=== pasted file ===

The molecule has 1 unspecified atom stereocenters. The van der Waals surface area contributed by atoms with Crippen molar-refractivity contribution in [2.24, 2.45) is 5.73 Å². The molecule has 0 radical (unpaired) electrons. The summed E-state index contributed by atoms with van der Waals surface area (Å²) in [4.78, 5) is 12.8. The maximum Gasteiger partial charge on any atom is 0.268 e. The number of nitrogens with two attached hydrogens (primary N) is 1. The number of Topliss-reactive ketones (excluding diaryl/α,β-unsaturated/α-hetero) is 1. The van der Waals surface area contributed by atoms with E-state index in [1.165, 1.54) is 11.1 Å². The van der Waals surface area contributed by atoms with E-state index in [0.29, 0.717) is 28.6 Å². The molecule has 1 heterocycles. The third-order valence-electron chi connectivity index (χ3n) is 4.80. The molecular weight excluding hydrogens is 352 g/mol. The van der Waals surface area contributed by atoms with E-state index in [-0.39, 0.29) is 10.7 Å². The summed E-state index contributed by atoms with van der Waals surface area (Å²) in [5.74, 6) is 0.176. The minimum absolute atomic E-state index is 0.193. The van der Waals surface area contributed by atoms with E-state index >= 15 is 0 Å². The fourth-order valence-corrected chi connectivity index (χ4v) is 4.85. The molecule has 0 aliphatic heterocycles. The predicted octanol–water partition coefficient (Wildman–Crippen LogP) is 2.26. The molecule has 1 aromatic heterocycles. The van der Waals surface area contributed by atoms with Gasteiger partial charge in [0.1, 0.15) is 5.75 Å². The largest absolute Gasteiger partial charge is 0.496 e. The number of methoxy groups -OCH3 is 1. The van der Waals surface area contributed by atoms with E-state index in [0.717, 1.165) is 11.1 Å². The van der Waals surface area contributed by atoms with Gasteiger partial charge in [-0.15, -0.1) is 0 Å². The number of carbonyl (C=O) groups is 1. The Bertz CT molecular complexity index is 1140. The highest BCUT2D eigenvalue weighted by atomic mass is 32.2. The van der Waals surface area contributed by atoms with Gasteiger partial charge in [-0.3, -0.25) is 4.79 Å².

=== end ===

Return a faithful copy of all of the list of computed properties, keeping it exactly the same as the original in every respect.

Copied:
The molecule has 1 unspecified atom stereocenters. The van der Waals surface area contributed by atoms with Crippen molar-refractivity contribution in [2.24, 2.45) is 5.73 Å². The molecule has 0 radical (unpaired) electrons. The summed E-state index contributed by atoms with van der Waals surface area (Å²) in [4.78, 5) is 12.8. The maximum Gasteiger partial charge on any atom is 0.268 e. The number of nitrogens with two attached hydrogens (primary N) is 1. The number of Topliss-reactive ketones (excluding diaryl/α,β-unsaturated/α-hetero) is 1. The van der Waals surface area contributed by atoms with E-state index in [1.165, 1.54) is 11.1 Å². The van der Waals surface area contributed by atoms with E-state index in [0.29, 0.717) is 28.6 Å². The molecule has 1 heterocycles. The third-order valence-electron chi connectivity index (χ3n) is 4.80. The molecular weight excluding hydrogens is 352 g/mol. The van der Waals surface area contributed by atoms with E-state index in [-0.39, 0.29) is 10.7 Å². The summed E-state index contributed by atoms with van der Waals surface area (Å²) in [5.74, 6) is 0.176. The minimum absolute atomic E-state index is 0.193. The van der Waals surface area contributed by atoms with E-state index >= 15 is 0 Å². The fourth-order valence-corrected chi connectivity index (χ4v) is 4.85. The molecule has 0 aliphatic heterocycles. The predicted octanol–water partition coefficient (Wildman–Crippen LogP) is 2.26. The molecule has 1 aromatic heterocycles. The van der Waals surface area contributed by atoms with Gasteiger partial charge in [0.1, 0.15) is 5.75 Å². The largest absolute Gasteiger partial charge is 0.496 e. The number of methoxy groups -OCH3 is 1. The van der Waals surface area contributed by atoms with E-state index in [0.717, 1.165) is 11.1 Å². The van der Waals surface area contributed by atoms with Gasteiger partial charge in [-0.15, -0.1) is 0 Å². The number of carbonyl (C=O) groups is 1. The Bertz CT molecular complexity index is 1140. The highest BCUT2D eigenvalue weighted by atomic mass is 32.2. The van der Waals surface area contributed by atoms with Gasteiger partial charge in [-0.3, -0.25) is 4.79 Å².